I want to integrate a polynomial expression over a 4-node element in 3D. Several books on FEA cover the case where integrating is performed over an arbitrary flat 4-noned element. The usual procedure in this case is to find Jacobi matrix and use it's determinant to change the integration basis to the normalized one in which I have the simpler integration limits [-1;1] and the Gauss-Legendre quadrature technique is used easily.

In other words $\displaystyle\int_S f(x,y)\ \mathrm{d}x\,\mathrm{d}y\,$ is reduced to the form of $\displaystyle\int^{-1}_{1}\int^{-1}_{1} \tilde{f}(e,n)\ \left|\det(J)\right|\,\mathrm{d}e\,\mathrm{d}n$

But in 2D case I change the flat arbitrary element to the flat one but well-shaped square 2 by 2.

3D 4-noded element isn't flat in general but I suppose it still can be mapped with 2D coordinate system which is somehow related to cartesian coordinate system. I can't figure out how to express {x,y,z} in terms of {e,n} and what would be the size of the Jacobi matrix in this case (it's supposed to be square).

2D and 3D domains


1 Answer 1


You're integrating a function on a 2-dimensional manifold embedded in $\mathbb{R}^{3}$; books in analysis on manifolds (like Munkres' accessible book, or Lee's books on manifolds) are helpful in discussing the theory defining this type of integral.

Let's suppose that $f$ is a real-valued function defined on the manifold $\mathcal{M}$, which is your 4-node 3-D element.

You want to calculate:

\begin{align} \int_{\mathcal{M}} f \,\mathrm{d}S. \end{align}

Suppose that $\varphi$ is a function that maps $[-1,1]^{2}$ to $\mathcal{M}$. Then

\begin{align} \int_{\mathcal{M}} f \,\mathrm{d}S = \int_{[-1,1]^{2}} f(\varphi(x,y))\Big(\det\big(\mathrm{D}\varphi^{\mathrm{T}}(x,y)\mathrm{D}\varphi(x,y)\big)\Big)^{1/2}\, \mathrm{d}x \,\mathrm{d}y \end{align}

(I used this set of notes to refresh my memory.) Above, $\mathrm{D}\varphi$ is the Jacobian matrix of $\varphi$, and $\mathrm{D}\varphi^{\mathrm{T}}$ is its transpose.

Once you can write the integral over $[-1,1]^{2}$, then you can use numerical methods to evaluate it.

Some comments:

  • I'm pretty sure your 4-node 3-D element is a manifold. If it is, the function $\varphi$ exists (by definition), is piecewise continuous (for topological manifolds), and is invertible. It's up to you to find a function with those properties.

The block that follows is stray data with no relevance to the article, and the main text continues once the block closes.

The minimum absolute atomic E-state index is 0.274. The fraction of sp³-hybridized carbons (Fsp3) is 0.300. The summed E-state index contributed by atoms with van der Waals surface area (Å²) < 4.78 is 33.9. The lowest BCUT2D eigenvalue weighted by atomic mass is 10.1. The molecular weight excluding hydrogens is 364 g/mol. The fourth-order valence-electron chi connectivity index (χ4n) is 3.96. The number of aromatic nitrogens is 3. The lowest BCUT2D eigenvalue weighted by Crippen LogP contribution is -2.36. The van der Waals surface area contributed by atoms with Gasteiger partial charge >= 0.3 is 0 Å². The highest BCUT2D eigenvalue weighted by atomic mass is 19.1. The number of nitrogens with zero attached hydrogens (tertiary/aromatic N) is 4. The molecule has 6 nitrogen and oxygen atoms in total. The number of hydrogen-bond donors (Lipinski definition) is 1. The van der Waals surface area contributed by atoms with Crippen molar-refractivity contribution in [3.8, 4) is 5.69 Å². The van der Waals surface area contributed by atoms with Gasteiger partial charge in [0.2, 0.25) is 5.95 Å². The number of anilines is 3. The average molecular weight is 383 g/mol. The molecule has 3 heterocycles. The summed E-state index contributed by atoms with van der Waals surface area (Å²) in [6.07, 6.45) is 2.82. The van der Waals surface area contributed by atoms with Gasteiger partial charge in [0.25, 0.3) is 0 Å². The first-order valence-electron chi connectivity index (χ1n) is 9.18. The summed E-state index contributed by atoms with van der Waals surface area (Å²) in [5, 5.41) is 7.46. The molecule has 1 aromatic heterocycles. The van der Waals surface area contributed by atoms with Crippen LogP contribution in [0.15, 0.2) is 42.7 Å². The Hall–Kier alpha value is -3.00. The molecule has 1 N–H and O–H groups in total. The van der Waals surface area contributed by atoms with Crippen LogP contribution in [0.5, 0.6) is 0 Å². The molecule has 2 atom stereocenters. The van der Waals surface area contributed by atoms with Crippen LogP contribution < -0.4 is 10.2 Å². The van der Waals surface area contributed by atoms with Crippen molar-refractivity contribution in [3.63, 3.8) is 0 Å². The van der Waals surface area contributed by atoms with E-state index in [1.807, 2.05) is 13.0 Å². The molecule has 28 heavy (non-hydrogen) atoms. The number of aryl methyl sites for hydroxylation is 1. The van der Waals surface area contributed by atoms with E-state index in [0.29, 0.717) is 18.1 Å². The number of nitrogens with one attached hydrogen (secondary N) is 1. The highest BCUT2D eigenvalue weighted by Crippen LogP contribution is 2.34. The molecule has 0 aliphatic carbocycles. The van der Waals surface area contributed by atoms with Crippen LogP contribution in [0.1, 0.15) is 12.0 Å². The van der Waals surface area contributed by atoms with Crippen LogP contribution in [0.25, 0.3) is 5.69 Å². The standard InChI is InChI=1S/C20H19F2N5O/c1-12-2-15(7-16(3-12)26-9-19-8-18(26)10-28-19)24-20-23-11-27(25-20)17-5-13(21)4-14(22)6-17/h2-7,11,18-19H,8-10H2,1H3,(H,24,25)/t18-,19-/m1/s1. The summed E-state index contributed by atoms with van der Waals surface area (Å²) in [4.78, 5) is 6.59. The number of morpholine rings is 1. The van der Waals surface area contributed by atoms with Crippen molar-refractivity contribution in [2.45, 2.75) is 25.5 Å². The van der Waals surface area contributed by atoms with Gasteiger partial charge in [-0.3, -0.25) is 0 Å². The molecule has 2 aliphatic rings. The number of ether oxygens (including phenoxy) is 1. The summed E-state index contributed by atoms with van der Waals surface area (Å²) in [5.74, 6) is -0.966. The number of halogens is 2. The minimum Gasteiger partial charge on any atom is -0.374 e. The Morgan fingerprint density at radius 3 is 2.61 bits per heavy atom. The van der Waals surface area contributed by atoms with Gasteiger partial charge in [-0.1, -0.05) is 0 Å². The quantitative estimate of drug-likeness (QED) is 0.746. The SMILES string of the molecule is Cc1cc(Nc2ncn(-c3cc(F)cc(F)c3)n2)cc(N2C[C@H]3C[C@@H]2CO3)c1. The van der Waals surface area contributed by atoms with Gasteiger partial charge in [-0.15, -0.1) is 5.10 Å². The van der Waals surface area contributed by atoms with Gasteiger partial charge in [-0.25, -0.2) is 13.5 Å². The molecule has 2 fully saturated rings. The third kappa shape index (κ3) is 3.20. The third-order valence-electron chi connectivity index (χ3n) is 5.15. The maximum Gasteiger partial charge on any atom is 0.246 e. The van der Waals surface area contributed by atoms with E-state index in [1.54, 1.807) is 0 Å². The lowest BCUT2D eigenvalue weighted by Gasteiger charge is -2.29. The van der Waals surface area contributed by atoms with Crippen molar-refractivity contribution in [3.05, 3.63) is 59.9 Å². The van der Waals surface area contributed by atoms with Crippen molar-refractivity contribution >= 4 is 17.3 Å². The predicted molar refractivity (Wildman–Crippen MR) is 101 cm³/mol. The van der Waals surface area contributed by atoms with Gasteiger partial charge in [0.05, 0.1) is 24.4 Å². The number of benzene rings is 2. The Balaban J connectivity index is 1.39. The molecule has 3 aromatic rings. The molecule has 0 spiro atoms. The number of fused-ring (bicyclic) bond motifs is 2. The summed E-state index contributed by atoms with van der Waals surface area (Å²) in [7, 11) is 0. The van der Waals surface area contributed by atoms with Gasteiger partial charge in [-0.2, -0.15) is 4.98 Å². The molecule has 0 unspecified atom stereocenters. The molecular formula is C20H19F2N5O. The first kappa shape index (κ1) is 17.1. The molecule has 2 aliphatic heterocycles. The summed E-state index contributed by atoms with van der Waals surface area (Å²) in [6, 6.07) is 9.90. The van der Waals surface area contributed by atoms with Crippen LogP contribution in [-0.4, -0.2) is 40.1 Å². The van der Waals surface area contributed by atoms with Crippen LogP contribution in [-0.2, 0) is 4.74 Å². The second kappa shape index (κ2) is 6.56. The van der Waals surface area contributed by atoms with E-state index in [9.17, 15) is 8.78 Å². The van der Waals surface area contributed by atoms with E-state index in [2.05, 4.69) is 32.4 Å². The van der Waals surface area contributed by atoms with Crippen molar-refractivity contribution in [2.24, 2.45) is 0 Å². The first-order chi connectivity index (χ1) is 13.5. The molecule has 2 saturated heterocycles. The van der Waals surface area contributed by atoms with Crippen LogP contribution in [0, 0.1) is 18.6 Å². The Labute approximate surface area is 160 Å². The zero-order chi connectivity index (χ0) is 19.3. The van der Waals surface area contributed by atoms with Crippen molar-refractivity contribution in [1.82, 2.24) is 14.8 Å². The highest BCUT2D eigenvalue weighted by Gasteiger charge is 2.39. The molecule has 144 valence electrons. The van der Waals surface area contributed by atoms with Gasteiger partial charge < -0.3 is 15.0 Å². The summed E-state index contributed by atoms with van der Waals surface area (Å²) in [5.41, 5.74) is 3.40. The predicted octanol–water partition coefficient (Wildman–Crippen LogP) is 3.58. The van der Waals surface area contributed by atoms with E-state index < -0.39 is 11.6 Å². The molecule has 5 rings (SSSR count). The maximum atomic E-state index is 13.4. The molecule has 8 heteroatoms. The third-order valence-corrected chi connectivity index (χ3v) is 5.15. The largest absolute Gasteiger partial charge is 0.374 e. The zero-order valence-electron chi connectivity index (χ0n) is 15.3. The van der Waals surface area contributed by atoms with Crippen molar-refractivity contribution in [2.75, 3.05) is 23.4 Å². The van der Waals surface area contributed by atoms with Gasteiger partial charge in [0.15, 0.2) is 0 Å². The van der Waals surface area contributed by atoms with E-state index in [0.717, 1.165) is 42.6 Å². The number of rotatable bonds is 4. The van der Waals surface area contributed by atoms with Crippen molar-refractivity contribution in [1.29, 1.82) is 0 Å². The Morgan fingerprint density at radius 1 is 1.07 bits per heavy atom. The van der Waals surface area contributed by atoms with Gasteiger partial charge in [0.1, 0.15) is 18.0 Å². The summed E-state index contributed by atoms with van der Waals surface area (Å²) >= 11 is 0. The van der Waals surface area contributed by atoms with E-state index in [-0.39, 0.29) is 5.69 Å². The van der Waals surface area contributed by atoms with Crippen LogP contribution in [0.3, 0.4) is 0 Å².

• The argument above assumes that $\mathcal{M}$ is a smooth manifold, which implies that there exists a $\varphi$ that is continuously differentiable. In your case, the element you describe may not be continuously differentiable. If that is true, you could probably still partition your manifold into two smooth manifolds, and then the argument above still holds. Again, you must find $\varphi$ satisfying the properties of invertibility and continuous differentiability.
  • $\begingroup$ Thanks a lot. The book I'm reading covers only the case where a square (2 by 2) Jacobi matrix is involved to keep things simple. The expression above if I got it right makes it possible to use arbitrary sized (2 by 3) Jacobi matrices. Unfortunately I'm still getting $\det(\mathrm{D}\varphi^{\mathrm{T}}(x,y)\mathrm{D}\varphi(x,y))=0$ at the moment but it's much better than I had earlier. I'll create another thread on the proper choice of mapping function. Thanks again. $\endgroup$
    – danny_23
    Oct 7, 2012 at 17:45
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    $\begingroup$ Your Jacobian matrix $\mathrm{D}\varphi$ should be 3 by 2, so $\mathrm{D}\varphi^{\mathrm{T}}\mathrm{D}\varphi$ should be a 2 by 2 matrix. $\endgroup$ Oct 7, 2012 at 19:35
  • 2
    $\begingroup$ Geoff, that's correct. I put a simple general formula plus a worked out example here: theoretical-physics.net/dev/src/math/integration.html $\endgroup$ Oct 8, 2012 at 4:04

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